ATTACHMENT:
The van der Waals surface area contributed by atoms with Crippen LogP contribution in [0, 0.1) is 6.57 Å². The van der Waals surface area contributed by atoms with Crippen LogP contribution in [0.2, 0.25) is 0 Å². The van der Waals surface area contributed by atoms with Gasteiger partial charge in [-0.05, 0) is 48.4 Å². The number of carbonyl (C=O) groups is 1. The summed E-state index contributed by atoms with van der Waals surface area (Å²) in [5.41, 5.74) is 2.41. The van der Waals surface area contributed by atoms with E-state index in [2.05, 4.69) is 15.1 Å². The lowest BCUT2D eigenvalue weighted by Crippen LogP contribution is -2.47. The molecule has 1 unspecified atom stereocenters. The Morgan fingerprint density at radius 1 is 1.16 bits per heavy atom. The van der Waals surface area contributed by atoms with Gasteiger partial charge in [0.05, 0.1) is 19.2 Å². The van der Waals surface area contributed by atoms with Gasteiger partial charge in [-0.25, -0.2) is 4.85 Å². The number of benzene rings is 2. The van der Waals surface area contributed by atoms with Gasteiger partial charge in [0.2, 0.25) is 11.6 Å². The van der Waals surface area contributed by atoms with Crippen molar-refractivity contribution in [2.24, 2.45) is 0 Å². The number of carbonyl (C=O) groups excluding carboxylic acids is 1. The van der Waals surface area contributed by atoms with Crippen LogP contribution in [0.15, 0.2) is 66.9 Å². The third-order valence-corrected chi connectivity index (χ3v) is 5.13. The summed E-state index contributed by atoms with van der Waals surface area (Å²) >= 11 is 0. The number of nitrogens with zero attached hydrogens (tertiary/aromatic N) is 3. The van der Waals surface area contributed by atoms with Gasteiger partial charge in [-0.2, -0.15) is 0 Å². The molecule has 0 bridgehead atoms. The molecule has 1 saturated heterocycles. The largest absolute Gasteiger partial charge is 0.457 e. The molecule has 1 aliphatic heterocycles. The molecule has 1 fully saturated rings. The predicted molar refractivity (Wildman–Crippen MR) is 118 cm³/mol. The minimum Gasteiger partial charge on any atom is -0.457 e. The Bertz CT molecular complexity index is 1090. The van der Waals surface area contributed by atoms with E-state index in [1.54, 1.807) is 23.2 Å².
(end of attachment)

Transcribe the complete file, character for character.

The van der Waals surface area contributed by atoms with Crippen LogP contribution in [0, 0.1) is 6.57 Å². The van der Waals surface area contributed by atoms with Crippen LogP contribution in [0.2, 0.25) is 0 Å². The van der Waals surface area contributed by atoms with Gasteiger partial charge in [-0.05, 0) is 48.4 Å². The number of carbonyl (C=O) groups is 1. The summed E-state index contributed by atoms with van der Waals surface area (Å²) in [5.41, 5.74) is 2.41. The van der Waals surface area contributed by atoms with E-state index in [2.05, 4.69) is 15.1 Å². The lowest BCUT2D eigenvalue weighted by Crippen LogP contribution is -2.47. The molecule has 1 unspecified atom stereocenters. The Morgan fingerprint density at radius 1 is 1.16 bits per heavy atom. The van der Waals surface area contributed by atoms with Gasteiger partial charge in [0.05, 0.1) is 19.2 Å². The van der Waals surface area contributed by atoms with Gasteiger partial charge in [-0.25, -0.2) is 4.85 Å². The number of benzene rings is 2. The van der Waals surface area contributed by atoms with Gasteiger partial charge in [0.2, 0.25) is 11.6 Å². The van der Waals surface area contributed by atoms with Crippen molar-refractivity contribution in [2.24, 2.45) is 0 Å². The number of carbonyl (C=O) groups excluding carboxylic acids is 1. The van der Waals surface area contributed by atoms with Crippen LogP contribution in [0.15, 0.2) is 66.9 Å². The third-order valence-corrected chi connectivity index (χ3v) is 5.13. The summed E-state index contributed by atoms with van der Waals surface area (Å²) >= 11 is 0. The number of nitrogens with zero attached hydrogens (tertiary/aromatic N) is 3. The van der Waals surface area contributed by atoms with Gasteiger partial charge in [-0.2, -0.15) is 0 Å². The molecule has 0 bridgehead atoms. The molecule has 1 saturated heterocycles. The largest absolute Gasteiger partial charge is 0.457 e. The molecule has 1 aliphatic heterocycles. The molecule has 1 fully saturated rings. The predicted molar refractivity (Wildman–Crippen MR) is 118 cm³/mol. The minimum Gasteiger partial charge on any atom is -0.457 e. The Bertz CT molecular complexity index is 1090. The van der Waals surface area contributed by atoms with E-state index in [1.54, 1.807) is 23.2 Å².